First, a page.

As Sam Allardyce faced the post match Sky Sports questions, the words: “We were beaten by Bale” slipped from his mouth. The West Ham boss had just seen his team lose 3-2 at home thanks to Gareth Bale’s two wonderful strikes sandwiching a Glyfi Sigurdsson bundled goal. Last night whilst basking in the Glory of Bale I failed to register this sly dig by Big Sam, but in the cold light of day I have started to ponder this.
Are Spurs really a one man team?
White Hart Lane has undergone something of a transformation over the past seven months. During the late summer the crowd was fractured and rebellious, differing opinions wafted over the terraces. The only shared consensus was this isn’t how it was supposed to be. We all had an idea, we all had the solutions, but we had no harmony.
On the pitch things weren’t much better. Bale was now a number 11, Jermaine Defoe, last years super sub, now our sole goal scoring hope. Rafa Van der Vaart had played against Newcastle and lined up against West Brom, but his heart was elsewhere. Across Europe on a beach somewhere Luka Modric sat brooding, and a former captain had finally succumb to injury. We weren’t even a team, let alone a one man team.
As we trailed 1-0 to QPR at half time back in September, the abuse that rained down on the Lillywhites became unbearable. I am not some über fan, I haven’t travelled across Europe and due to my age, work reasons and finical issues I wasn’t there in the darkest of days at White Hart Lane, but that cold evening witnessing Spurs fans turn on each other, I feared for our future.
Something changed though, after half time we started to gel. We had touched the bottom and had only one way in which to go. Slowly a seed of confidence started to germinate. We beat Man United away, yes we lost to Woolwich and Chelsea but the manner of the defeats spoke volumes. The manager’s squad settled, players learnt their new roles and they started to rise to the levels we have always demanded of them.
Hugo Lloris one of the top six or seven goalkeepers in the world rightfully became our number one. Aaron Lennon became just as capable attacking inside as outside. Sandro took his nick-name to heart and added a further level of controlled ferocity to his game and even Defoe, learnt how to play as a solo number nine. We were a team.
Obviously in every team there is always the standout person. When you sit in a changing room before you play football, or you sit at your desk at work take a look around, there is always that one individual who makes a difference. Gordon Ramsey may have his name above the door, but with out the sous-chef, pot washer or waiters he would just be a wrinkled Scotsman failing to get a dish out on time.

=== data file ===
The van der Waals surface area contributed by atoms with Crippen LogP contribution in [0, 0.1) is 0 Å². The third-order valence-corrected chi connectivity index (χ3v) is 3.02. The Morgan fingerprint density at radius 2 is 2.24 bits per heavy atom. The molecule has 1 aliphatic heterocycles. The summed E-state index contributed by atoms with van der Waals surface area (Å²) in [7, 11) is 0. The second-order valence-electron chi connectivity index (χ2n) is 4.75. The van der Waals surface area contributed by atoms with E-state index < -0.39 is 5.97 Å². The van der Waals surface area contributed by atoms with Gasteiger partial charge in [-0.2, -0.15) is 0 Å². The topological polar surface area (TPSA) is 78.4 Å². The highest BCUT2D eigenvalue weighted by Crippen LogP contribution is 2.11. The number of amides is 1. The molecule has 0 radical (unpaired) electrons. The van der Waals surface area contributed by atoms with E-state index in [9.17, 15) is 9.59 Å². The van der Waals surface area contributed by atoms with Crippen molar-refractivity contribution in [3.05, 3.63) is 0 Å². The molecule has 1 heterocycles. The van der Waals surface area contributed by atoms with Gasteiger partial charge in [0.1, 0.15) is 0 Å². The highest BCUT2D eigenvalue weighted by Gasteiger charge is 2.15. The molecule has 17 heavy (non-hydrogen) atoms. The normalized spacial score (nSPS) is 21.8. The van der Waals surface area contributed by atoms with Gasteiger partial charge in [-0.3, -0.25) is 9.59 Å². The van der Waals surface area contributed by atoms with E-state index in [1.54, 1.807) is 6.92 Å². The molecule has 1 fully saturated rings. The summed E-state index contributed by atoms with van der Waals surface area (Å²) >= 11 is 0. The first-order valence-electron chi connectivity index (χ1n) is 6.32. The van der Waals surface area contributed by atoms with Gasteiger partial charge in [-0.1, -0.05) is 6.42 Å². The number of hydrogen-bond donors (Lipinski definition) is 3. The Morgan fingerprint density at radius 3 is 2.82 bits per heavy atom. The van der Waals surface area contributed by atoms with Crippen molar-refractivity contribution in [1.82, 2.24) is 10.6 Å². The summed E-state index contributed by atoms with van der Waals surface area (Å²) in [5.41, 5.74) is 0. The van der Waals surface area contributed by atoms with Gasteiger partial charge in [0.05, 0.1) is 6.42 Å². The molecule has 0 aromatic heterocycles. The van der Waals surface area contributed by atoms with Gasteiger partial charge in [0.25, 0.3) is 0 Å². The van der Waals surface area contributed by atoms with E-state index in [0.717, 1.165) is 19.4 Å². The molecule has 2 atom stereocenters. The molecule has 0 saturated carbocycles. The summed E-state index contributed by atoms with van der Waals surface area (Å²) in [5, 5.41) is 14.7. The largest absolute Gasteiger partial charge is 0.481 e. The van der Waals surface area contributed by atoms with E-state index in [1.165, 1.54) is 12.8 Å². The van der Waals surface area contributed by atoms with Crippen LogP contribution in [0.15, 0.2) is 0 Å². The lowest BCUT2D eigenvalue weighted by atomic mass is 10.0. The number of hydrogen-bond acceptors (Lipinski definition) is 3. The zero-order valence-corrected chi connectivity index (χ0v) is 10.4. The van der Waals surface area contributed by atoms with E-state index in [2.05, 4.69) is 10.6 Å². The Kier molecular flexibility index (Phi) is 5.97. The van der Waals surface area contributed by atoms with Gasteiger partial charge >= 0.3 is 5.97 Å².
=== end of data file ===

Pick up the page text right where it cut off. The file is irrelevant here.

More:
Football isn’t tennis, it isn’t one man versus another. If it was Diego Maradona would have three World Cup winners’ medals, Leo Messi even more records to his name and Liverpool would be second or third in the Premier League.
What makes Bale such an effective weapon in our armoury is the way in which our team trust him to deliver, and allows him the freedom in which to do so. With the seconds ticking away at Upton Park, Tom Carroll has the ball, the obvious pass is out wide, but he rolls it to Bale. Emmanuel Adebayor is shifting wide for the through ball, the centre-backs are distracted. He should pass, but he doesn’t, he uses the space, confidence and belief the team has bestowed upon him and he wins the game.
Bull fighting is an intriguing spectacle. For those of you yet to witness it, or those vegetarians amongst you, it’s a lot more than one chap with a cape and a sword. Before the killing blow is delivered Picadors on horse back armed with lances have their way, then the Tercio de Banderillas continue to wound the beast. This routine is designed to tire the bull before finally the Matador delivers the final stroke.
[authquote text=”When you sit in a changing room before you play football, or you sit at your desk at work take a look around, there is always that one individual who makes a difference.”]
Without its support cast the Matador would be one man facing a beast four times his size and twice as fast. Yes he’s the star but without his team working hard to deliver him an surmountable obstacle, his job would be impossible.
Tottenham operate in a similar style these days. We have players designed to soak up pressure, move the ball quickly, create space, tire the opposition and then give Bale the chance to have the headlines. As Gary O’Neil laboured to catch Bale in those final few minutes, it was 89 minutes of chasing Lillywhites that had cooked him, not just a Welshman.
Bale just like Mousa Dembele, Lennon, Michael Dawson, Lloris, AVB, you and the person sat next to at White Hart Lane or in front of the TV set that are Spurs. We are Tottenham Hotspur, not Bale Hotspur. There is no such thing as a one man team.
On Sunday at White Hart Lane, Spurs will need all of us, not just one man.
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